[CM] Idea: using handles instead of pointers, s7_clone

bil at ccrma.Stanford.EDU bil at ccrma.Stanford.EDU
Fri Sep 23 13:06:10 PDT 2022

To expand a bit on Elijah's note:

I don't think this will reduce cache misses or make objects smaller.
To evaluate anything, you have to access the things being evaluated.
Most of the points in the article you mention do not apply to s7 --
s7 manages its own memory, the cells are already packed tightly, etc.
In your s7_clone example, having two s7's call a function from one
of the s7's is dangerous because you might call s7_free on the source 
I actually don't know if this would work at all currently.

You can't use the s7 heap itself (which seems redundant because
the handle is just a pointer to the s7_pointer into the heap),
because cells can be removed from the heap (to reduce pointless GC 
The article thinks it can save space by using 32-bit handles, but
I have run with 2 billion cells, and if I had a machine with enough 
I could overflow 32-bits.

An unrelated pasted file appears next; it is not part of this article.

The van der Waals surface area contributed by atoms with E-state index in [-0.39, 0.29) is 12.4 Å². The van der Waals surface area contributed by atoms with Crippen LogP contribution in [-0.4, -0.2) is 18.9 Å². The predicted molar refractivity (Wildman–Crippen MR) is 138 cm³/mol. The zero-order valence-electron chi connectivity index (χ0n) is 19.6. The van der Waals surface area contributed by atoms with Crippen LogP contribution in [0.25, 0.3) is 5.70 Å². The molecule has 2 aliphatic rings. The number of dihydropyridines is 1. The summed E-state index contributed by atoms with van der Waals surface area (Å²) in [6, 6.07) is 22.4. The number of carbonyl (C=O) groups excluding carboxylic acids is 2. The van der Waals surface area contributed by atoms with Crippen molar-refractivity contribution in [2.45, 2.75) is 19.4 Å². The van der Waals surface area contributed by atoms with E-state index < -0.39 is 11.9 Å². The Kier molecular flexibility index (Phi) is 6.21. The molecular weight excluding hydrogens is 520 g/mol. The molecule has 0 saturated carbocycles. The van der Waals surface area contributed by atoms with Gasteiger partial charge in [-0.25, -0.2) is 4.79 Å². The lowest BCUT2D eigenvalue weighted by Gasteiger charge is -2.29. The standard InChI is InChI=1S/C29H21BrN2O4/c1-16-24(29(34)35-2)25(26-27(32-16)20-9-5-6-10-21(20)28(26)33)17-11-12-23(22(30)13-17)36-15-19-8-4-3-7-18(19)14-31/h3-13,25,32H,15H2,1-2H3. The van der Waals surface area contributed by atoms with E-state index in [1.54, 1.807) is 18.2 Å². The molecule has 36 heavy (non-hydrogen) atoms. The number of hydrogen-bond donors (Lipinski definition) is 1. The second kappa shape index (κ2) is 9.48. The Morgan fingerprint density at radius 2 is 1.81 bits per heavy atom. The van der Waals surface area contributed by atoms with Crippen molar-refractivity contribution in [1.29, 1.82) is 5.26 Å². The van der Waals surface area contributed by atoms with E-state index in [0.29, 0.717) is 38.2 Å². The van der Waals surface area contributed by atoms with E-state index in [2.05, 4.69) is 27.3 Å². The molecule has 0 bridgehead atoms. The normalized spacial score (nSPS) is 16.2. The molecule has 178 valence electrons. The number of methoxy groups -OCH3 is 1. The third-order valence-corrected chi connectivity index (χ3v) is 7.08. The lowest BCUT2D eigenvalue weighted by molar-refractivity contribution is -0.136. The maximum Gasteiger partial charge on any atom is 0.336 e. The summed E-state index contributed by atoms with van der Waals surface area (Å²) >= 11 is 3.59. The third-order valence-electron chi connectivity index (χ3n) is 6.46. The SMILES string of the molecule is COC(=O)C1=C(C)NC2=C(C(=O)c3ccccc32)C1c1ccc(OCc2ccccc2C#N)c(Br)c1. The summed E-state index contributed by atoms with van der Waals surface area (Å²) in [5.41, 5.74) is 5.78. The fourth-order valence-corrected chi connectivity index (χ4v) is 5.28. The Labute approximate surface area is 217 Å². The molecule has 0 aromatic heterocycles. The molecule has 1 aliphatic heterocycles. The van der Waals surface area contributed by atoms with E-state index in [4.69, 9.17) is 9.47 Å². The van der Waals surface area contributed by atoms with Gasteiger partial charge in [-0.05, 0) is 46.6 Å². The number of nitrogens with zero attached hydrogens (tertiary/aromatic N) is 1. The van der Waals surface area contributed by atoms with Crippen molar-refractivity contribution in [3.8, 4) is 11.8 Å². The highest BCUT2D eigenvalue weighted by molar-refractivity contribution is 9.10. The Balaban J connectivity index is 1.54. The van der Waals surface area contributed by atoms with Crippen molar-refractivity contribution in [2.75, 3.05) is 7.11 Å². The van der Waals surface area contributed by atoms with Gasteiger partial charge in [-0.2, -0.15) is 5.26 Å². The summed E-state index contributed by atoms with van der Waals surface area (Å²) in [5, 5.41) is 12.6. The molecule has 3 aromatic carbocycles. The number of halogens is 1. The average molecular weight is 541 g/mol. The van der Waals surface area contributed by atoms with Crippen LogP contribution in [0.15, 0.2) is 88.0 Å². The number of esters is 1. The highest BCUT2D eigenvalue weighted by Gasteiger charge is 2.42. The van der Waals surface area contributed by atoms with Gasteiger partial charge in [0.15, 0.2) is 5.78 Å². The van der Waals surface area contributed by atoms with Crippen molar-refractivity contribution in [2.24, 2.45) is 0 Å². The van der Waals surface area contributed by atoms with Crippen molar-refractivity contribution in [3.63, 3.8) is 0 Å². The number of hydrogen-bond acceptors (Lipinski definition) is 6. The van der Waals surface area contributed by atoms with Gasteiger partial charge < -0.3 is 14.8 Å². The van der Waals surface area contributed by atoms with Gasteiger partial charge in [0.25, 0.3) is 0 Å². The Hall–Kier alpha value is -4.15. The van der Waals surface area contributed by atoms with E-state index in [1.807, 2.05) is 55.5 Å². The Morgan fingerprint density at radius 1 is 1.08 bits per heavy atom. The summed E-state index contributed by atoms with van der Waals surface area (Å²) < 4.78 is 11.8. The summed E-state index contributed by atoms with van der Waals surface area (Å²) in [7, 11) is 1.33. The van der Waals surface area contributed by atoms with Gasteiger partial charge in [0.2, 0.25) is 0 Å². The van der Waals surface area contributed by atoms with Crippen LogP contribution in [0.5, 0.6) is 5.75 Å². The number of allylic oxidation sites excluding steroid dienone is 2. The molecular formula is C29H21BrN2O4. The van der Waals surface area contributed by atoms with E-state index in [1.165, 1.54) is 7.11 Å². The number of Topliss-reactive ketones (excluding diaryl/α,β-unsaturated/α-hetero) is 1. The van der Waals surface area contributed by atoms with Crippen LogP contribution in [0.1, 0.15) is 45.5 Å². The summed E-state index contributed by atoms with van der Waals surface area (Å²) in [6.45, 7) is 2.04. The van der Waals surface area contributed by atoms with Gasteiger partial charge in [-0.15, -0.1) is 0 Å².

Newer chips have larger caches -- I've seen 256 MBytes, so
cache misses might be solved by newer hardware.  When I ran
cachegrind, I didn't get the impression that cache misses
were a huge problem -- the bigger cache was about 15-20% faster
in the cases where it mattered at all.  Perhaps you could
run with a smaller heap.

Why do you need s7_clone?  I can call s7_init, load and evaluate
some stuff, then s7_free in about 1/2 millisecond.  Perhaps
you could keep a sort of history in scheme, then evaluate that
in the subsequent s7.  Or get the functions for the clone
from the files loaded in the current s7, and any computed
stuff might be passed via the "readable" object->string

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